Another Alpina Alumnus: 1989 Alpina B10 3.5/1

Update 2/18/18 – the Buy It Now option dropped from $28,500 to $18,000. What a deal!

Lucky for us, we get to continue the string of great-to-see Alpina E34s today with this B10 3.5/1. Unlike the BiTurbo from last week, the 3.5/1 made due with a naturally aspirated form of the M30. Still, head and software changes netted over 250 horsepower, and with the suspension and aerodynamic tweaks you’ve come to expect from Buchloe these were anything but pokey. Best of all, because they’re not the more extoic twin-turbo version pricing is a lot more manageable in general.

But several of the last Alpinas I’ve written up have also had major credential problems. So is this one to consider collectable, or is it another clever copy?

CLICK FOR DETAILS: 1989 Alpina B10 3.5/1 on eBay


Year: 1989
Model: B10 3.5/1
Engine: 3.5 liter inline-6
Transmission: 5-speed manual
Mileage: 115,500 mi
Price: $28,500 Buy It Now

Honest Alpina B10 3,Alpina production number 051.I have documentation from Alpina verifying the authenticity of the Alpina production on this example.The Alpina vin number is WAPBA35018BB30051,this number is stamped on the shock tower.The production date was October 1988 with engine number 7601.Review the pictures posted,the car is as clean as the pictures reflect.The paint is near perfection,the interior is clean,crisp,and void of stains and soilage.The car was built as an automatic ,it has been converted to a manual transmission(the original transmission comes with the car).The wheels are without flaw and the tires are deep in tread.The car drives as one would expect,extremely fast and tight! The car just received a clutch master cylinder and slave cylinder.The car does not have rust or indication of accident history.
Review the pictures posted on the slideshow,if the car holds interest,contact me at 615-971-4409.
The car is located in our showroom 25 minutes east of downtown Nashville Tn.
Independent inspections are welcomed and encouraged.
There will be an additional $299 dealer doc fee with final transaction price
This and other European collectibles may be reviewed at JPFRAZIER.com

1213 symbols

The ad reads pretty well overall and the pictures paint good condition example. It’s got a proper Alpina VIN. The documentation is claimed to be in order and there are no glaring problems – at least, at first. Problem one is that the car was converted from an automatic to a manual. But, I’d guess that most would prefer the manual, and if you really want an original example, the seller is including the automatic. Is there anything else? Yeah, if you noticed the last photo above, you may have picked a big omission up; it’s not it’s original color, either, as witnessed by the black shock towers. The Alpina Archives do like chassis 051; it confirms that the car was an automatic, but also notes the car was a respray from Diamond Black to Alpina Blue. It also has some pretty outrageous interior shots of the seats in the car right now, but with bright blue leather from the looks. So on top of a transmission and color change, it appears that the original interior pattern was also changed out at some point.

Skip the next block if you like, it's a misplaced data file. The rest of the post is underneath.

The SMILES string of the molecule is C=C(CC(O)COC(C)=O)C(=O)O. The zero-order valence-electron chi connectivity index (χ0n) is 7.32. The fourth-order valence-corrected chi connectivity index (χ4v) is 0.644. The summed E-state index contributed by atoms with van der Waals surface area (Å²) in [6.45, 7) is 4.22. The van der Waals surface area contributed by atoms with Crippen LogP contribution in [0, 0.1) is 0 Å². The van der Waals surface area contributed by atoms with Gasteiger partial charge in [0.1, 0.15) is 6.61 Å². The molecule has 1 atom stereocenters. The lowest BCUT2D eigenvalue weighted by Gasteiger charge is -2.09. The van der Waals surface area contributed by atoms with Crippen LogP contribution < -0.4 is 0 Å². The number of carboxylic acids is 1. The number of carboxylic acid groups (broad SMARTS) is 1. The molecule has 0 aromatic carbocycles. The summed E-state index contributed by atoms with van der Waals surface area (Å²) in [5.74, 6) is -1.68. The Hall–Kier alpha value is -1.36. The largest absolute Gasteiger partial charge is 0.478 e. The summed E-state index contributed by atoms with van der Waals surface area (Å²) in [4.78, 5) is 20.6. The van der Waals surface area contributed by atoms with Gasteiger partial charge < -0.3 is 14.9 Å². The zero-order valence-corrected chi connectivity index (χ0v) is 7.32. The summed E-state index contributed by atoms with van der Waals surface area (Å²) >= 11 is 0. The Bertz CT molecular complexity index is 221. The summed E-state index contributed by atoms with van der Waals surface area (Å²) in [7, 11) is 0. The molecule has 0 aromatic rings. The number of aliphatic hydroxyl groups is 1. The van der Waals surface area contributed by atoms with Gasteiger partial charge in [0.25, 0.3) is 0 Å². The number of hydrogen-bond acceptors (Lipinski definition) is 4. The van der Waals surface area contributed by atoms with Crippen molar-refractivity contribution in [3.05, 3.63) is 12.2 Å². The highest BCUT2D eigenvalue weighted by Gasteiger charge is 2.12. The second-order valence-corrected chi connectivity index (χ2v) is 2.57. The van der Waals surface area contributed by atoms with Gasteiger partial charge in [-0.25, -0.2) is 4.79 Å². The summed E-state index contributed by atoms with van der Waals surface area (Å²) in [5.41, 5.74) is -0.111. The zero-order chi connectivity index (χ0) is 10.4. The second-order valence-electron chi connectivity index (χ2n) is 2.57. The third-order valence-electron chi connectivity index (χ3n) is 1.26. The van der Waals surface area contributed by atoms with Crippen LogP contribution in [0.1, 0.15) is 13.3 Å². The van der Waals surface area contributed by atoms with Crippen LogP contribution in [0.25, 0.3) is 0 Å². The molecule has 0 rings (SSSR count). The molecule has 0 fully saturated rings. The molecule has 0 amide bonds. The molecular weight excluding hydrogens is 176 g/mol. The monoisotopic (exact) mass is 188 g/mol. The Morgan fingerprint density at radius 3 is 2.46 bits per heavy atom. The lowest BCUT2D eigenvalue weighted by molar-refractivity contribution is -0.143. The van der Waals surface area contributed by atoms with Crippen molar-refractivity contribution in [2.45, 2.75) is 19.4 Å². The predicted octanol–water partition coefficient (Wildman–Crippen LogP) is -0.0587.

Now, what does that do to value? Great question. From a collector standpoint, these changes probably hurt the absolute value of the car were it pristine. But with over 100,000 miles, the changes have netted a better example that still retains the Alpina characteristics most sought by enthusiasts. But does that equate to nearly $30,000? That’s seems a bit of a reach. We’ve seen them for sale for much less, albeit not in this condition. But perhaps the best comp is this car itself, which sold three years ago for $25,000. As the market has moved ahead on these cars since then, perhaps it’s not all that outrageous an ask after all?

-Carter

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8 Comments

  1. I just could never warm up to the Alpina pin stripes. Everyone loves them, and I guess it is heritage, but I just don’t like them.

  2. The color change is what hurts it most of all. With the original DSM color showing and with it noted on the archive, this car will not be worth the typical alpina premium until it is painted again in the original color. Give it a couple of years and with the eventual rise of the E34 to classic status this may be a worthy undertaking. In the meantime it’s a pretty good deal and can and should be enjoyed until it’s resto time.

  3. I imported this car from Japan and I originally sold on BAT ifor $18.5 I believe . The color is original color .

  4. By the way this car was automatic and we did 5 speed swap on it

  5. Sold for 16.5k plus buyers premium on BAT in 2015: https://bringatrailer.com/listing/1989-bmw-alpina-b10-2/

  6. BIN price dropped to $18,000 and current bid at $17,600. Looks like it might sell?

  7. Alpina registry had mix up of car #51 with car #50.
    Look at #50.
    Mandal’s Garage is right on the color being original and the interior is most likely original. Great job on converting it to a 5 speed!

    $18,000 is a steal considering what any Alpina fetch these days.

  8. Good spot @Autohaus. Still I wonder why the engine bay shots show the shock towers to be blackish, rather than Alpina Blue. Could be a fluke, I suppose, but it doesn’t appear to be right. Agreed on the pricing, though – $18,000 is hard to pass up and it was strange that there was a 17,9xx bid and that person didn’t just click the “Buy It Now”. Makes me wonder, too, about shill bidding.

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